Holly Howard runs Ask Holly How, a small business consulting company based out of Williamsburg, Brooklyn that works with a wide variety of businesses from restaurants to retail to art studios and pretty much everything in between. Her clients report increased income and profit, decreased expenses and a significantly better quality of life. Holly also heads up the Small Business Book Club at McNally Jackson Books and teaches business classes at The Yard in Williamsburg. Her next class, How to Open a Restaurant, will be at The Yard is on Thursday, November 8th at 7pm.
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I’m a small food producer. One of my wholesale customers who lost power during hurricane Sandy is sitting on about $300 worth of product that’s quickly going bad. He won’t be able to sell it, but neither will I. He has not paid the invoice yet. Do we split the difference simply to preserve the relationship? I don’t have a set return and exchange policy. This is a very important customer. Any advice would be great!
High and Dry
This is a question that I’m sure other producers can relate to in such a trying time. This storm presented a situation that is an exception to everyday business, and the best thing you can do is use it as a learning opportunity.
First, remember that the most important thing to do in business is preserve relationships. That being said, approach this situation with a lot of compassion for your customer and for yourself. Remember that you are also running a business here and need to consider not only what is best for your customer, but what is best for your business as well. Acknowledge what a tragedy this has been for everyone. You could consider splitting the difference with this customer if you feel as if that is ultimately the best way to preserve the relationship under such extreme circumstances.
Second, keep in mind that most stores should have insurance that covers the loss of goods damaged in a storm. The first person the store owner should contact about this situation is the insurance company. I would ask him if he has made an insurance claim and remind him of this option before taking back the product or splitting the difference.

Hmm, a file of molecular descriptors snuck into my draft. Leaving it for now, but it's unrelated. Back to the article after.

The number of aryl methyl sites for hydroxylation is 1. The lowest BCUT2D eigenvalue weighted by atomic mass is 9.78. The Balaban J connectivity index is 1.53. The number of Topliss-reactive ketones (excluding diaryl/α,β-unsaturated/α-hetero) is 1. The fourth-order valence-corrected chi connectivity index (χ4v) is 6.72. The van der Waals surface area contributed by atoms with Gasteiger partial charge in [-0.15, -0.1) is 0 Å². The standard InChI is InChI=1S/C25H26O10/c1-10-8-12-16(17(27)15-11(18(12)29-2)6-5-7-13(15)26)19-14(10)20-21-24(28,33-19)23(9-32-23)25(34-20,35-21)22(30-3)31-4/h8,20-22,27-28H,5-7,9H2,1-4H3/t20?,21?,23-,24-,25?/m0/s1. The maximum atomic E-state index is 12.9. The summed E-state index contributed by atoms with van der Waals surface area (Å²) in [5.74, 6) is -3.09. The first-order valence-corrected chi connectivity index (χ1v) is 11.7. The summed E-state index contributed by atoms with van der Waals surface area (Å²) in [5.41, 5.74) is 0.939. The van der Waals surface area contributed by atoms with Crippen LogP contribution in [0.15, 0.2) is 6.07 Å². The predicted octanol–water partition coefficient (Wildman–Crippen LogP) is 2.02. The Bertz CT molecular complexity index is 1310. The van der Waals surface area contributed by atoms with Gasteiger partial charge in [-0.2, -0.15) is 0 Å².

Finally, and most importantly, I would take this opportunity to clarify your invoicing protocols and procedures. When you start with a new customer, you always want to make your return and exchange policy clear. The customer should be made aware of your policies before you ship the items, and you should still include the information on the invoice that they sign when the product is delivered.
You always want to protect yourself and spelling things out and having them in writing makes it much less personal when dealing with incidents like this. With this customer, if you had this policy in place and printed it on the invoice that he signed when he received your product, you could easily refer to it when he questioned whether or not you could take the product back.
Stick to the facts about how you operate as a business and always be as clear as you can. If you don’t have something like this in place, do it now moving forward and a situation like this will be less questionable in the future.
Here is a basic example, “We do not accept any returns or exchanges once merchandise has been signed for and received by the customer.” You might want to add a clause that states that you will take back merchandise that was damaged in transit, or was expired at the time of delivery. That’s for those freak accidents that happen on your end, and you want to show the customer that you do take responsibility for that. Be sure to give a cut off time. For example, “In the event that the product is damaged in transit or expired upon arrival, we must be notified within 24 hours of receipt and will gladly exchange merchandise.”
Good luck with this. No matter if you decide to take the product back, split the difference, or make this customer pay in full; using this as an opportunity to improve your invoicing system is the silver lining on these storm clouds.